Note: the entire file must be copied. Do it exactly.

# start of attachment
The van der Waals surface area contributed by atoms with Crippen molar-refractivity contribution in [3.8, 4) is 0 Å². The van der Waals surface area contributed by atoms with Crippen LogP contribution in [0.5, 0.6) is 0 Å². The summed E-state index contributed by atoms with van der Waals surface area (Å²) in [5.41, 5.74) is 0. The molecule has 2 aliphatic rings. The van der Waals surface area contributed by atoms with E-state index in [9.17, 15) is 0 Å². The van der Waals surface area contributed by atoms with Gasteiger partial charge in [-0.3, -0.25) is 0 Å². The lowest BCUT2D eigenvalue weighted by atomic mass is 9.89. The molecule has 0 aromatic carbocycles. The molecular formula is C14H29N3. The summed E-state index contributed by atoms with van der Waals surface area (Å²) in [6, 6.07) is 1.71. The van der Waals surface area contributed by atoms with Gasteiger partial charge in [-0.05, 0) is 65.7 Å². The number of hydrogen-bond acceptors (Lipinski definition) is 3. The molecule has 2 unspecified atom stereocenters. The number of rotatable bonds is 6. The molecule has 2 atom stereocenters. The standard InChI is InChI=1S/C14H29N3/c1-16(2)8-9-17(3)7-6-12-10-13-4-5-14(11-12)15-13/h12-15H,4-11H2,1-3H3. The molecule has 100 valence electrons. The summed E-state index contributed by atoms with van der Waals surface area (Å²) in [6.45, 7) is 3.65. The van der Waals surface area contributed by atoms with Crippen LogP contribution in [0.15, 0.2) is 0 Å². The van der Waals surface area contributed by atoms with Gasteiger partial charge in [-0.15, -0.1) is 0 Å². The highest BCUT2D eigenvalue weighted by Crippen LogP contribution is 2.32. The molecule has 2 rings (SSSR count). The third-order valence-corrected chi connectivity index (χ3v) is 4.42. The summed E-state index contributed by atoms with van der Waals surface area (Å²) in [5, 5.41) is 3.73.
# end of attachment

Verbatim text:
The van der Waals surface area contributed by atoms with Crippen molar-refractivity contribution in [3.8, 4) is 0 Å². The van der Waals surface area contributed by atoms with Crippen LogP contribution in [0.5, 0.6) is 0 Å². The summed E-state index contributed by atoms with van der Waals surface area (Å²) in [5.41, 5.74) is 0. The molecule has 2 aliphatic rings. The van der Waals surface area contributed by atoms with E-state index in [9.17, 15) is 0 Å². The van der Waals surface area contributed by atoms with Gasteiger partial charge in [-0.3, -0.25) is 0 Å². The lowest BCUT2D eigenvalue weighted by atomic mass is 9.89. The molecule has 0 aromatic carbocycles. The molecular formula is C14H29N3. The summed E-state index contributed by atoms with van der Waals surface area (Å²) in [6, 6.07) is 1.71. The van der Waals surface area contributed by atoms with Gasteiger partial charge in [-0.05, 0) is 65.7 Å². The number of hydrogen-bond acceptors (Lipinski definition) is 3. The molecule has 2 unspecified atom stereocenters. The number of rotatable bonds is 6. The molecule has 2 atom stereocenters. The standard InChI is InChI=1S/C14H29N3/c1-16(2)8-9-17(3)7-6-12-10-13-4-5-14(11-12)15-13/h12-15H,4-11H2,1-3H3. The molecule has 100 valence electrons. The summed E-state index contributed by atoms with van der Waals surface area (Å²) in [6.45, 7) is 3.65. The van der Waals surface area contributed by atoms with Crippen LogP contribution in [0.15, 0.2) is 0 Å². The van der Waals surface area contributed by atoms with Gasteiger partial charge in [-0.15, -0.1) is 0 Å². The highest BCUT2D eigenvalue weighted by Crippen LogP contribution is 2.32. The molecule has 2 rings (SSSR count). The third-order valence-corrected chi connectivity index (χ3v) is 4.42. The summed E-state index contributed by atoms with van der Waals surface area (Å²) in [5, 5.41) is 3.73.